This here bringer of the pooper to the fun party

Beginning the year with a bang

I’m certain I’m not the only one who feels this way, but the holidays seemed to have picked me up by my feet, swung me around its head, and flung me into a dumpster. The one behind Sizzler.

It all came to a crashing halt yesterday when I woke up and couldn’t breathe or straighten out my fingers on either hand, my limbs paralyzed with anxiety. I don’t know if it has to do with Marlo’s age and the fatigue of getting her to this point, because it was when Leta was this old that I really didn’t understand how life could go on.

Now, I’m not there this time. I’m not even close to there, but I do see signs that if I were not actively treating my anxiety disorder that I would be a total basket case. Sometimes it pokes through everything that I’m doing to squash it, and the room starts to spin and I feel like my heart is going to explode or crawl up and out of my throat. Those times are usually set off by little things that I have let build up over time, and suddenly I’m in the kitchen thinking about Marlo’s next nap, whether or not we have what we need for Leta’s lunch the next day, the email I have not answered, and the mountain of boots blocking the front door. And I’m suddenly overcome with the urge to puke.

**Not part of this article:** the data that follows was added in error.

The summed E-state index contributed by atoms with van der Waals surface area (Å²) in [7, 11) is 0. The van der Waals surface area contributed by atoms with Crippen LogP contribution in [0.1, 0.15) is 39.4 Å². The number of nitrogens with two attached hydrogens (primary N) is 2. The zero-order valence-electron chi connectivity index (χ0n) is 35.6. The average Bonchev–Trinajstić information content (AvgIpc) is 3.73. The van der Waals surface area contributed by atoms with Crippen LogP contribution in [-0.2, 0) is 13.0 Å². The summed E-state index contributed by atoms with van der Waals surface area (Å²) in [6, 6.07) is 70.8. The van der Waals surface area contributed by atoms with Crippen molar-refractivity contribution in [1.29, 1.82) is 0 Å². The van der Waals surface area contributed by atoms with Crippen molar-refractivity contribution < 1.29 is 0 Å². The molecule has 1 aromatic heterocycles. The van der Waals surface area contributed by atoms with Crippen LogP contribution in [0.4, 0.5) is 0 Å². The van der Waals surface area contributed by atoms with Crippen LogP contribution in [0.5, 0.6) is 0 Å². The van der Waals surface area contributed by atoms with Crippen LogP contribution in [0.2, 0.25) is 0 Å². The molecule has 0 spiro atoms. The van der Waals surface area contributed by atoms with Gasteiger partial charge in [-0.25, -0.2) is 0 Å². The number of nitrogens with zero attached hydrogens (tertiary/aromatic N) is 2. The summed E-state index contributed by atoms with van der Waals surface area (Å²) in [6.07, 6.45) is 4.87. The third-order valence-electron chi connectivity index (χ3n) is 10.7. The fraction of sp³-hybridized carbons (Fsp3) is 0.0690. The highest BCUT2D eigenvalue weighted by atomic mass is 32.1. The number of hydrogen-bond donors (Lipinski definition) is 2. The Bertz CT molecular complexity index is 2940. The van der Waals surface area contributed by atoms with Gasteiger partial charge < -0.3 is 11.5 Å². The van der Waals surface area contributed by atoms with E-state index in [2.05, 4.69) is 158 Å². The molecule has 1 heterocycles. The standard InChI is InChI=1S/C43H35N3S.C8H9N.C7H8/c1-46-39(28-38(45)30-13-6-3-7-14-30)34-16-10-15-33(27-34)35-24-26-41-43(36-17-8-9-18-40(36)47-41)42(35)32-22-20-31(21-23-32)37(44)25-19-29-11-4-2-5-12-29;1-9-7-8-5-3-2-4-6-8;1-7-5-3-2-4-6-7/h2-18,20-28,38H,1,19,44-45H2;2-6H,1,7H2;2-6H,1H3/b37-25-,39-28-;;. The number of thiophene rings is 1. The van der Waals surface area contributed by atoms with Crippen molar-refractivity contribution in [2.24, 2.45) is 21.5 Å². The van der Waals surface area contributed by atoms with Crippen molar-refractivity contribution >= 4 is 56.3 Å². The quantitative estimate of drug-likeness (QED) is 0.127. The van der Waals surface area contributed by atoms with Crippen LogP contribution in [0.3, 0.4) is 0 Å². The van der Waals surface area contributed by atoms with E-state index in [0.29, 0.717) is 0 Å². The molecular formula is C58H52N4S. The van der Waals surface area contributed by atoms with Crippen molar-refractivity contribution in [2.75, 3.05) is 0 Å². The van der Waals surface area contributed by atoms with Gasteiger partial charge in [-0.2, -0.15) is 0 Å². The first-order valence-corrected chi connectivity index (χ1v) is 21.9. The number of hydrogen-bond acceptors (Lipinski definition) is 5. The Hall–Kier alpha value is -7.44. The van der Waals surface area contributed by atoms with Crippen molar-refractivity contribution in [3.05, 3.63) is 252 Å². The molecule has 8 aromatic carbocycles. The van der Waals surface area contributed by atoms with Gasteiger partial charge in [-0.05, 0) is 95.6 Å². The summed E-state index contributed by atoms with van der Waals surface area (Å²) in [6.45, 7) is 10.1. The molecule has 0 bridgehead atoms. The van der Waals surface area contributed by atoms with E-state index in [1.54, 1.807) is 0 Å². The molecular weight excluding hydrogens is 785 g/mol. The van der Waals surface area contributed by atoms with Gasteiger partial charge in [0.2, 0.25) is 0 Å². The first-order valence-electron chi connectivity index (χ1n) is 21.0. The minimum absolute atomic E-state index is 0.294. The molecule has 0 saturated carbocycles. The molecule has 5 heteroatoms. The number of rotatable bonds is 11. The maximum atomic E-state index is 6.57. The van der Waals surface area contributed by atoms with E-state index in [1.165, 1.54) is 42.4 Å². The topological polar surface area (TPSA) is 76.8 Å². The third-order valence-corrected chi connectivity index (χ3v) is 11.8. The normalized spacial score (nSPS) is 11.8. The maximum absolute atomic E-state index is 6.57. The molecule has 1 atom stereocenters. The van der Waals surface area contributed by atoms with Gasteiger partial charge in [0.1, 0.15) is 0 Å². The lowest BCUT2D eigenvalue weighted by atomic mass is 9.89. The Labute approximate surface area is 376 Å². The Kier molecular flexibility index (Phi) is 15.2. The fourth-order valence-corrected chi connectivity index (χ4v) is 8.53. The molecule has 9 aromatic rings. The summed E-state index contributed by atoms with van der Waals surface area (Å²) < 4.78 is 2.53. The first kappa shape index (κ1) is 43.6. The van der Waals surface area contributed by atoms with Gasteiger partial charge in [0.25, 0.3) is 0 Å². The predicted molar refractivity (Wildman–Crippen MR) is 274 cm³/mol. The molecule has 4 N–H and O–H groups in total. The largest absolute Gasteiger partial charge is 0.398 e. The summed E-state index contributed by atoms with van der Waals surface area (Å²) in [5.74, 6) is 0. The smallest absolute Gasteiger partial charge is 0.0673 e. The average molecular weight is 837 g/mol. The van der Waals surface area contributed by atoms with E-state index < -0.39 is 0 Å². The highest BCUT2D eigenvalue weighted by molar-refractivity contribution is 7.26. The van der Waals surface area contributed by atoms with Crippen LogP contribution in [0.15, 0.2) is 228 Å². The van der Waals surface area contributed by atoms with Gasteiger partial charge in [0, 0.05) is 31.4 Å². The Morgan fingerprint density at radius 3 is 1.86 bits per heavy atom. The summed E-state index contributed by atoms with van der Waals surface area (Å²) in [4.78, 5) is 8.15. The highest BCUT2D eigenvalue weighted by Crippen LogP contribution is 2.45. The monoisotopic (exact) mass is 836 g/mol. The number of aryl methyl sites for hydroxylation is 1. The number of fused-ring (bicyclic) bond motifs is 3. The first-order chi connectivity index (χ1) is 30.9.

There is no reason at all whatsoever to freak out about those things, but when you let sleep deprivation creep up on you, or certain other parts of your life start to spin out of control, those little things can seem like a giant concrete wall holing you up inside a bottomless pit.

A few months ago I had a panic attack, the first real live one I’ve ever had in my life. One where my chest started to contract and I thought I might suffocate. I didn’t know why, I had everything under control, but there it was and I could not stop it. We’ll call it A Learning Moment, because I had no idea what to do, Jon had no idea what to do, and Leta just stood there watching the both of us not knowing what to do. Later she explained to my mother that we had had an emergency, but it wasn’t like the emergencies they talk about in school when you call 911. It was an emergency where Mom couldn’t breathe, and Dad waved his arms around his head a lot.

The solution was to lie in bed and breathe, but we didn’t get to that point until we’d screamed at each other for about an hour. Well, not really screaming, because Leta was there and we didn’t want to scare her too much. So it was heated, slightly-elevated-in-pitch questions and suggestions to each other:

WHAT’S WRONG?

NOTHING.

SIT DOWN.

I CAN’T.

WHY CAN YOU NOT SIT DOWN?

I CAN’T MOVE MY LEGS.

WELL THAT IS JUST DUMB.

CALLING ME DUMB IS NOT HELPING.

And on and on until I’m in bed breathing in and out to the count of ten. And then it was over. And I was fine.

Yesterday morning it happened again, so I got in bed for a couple of hours and everything was fine. Jon knew not to suggest that my feelings were dumb, and instead stroked my head and let me cry. Something was telling me, though, that it was more than just stress, that maybe my hormones were involved because my emotions were exactly like the ones I used to feel when I was sixteen and waiting around for a boy to call AND HE WASN’T CALLING.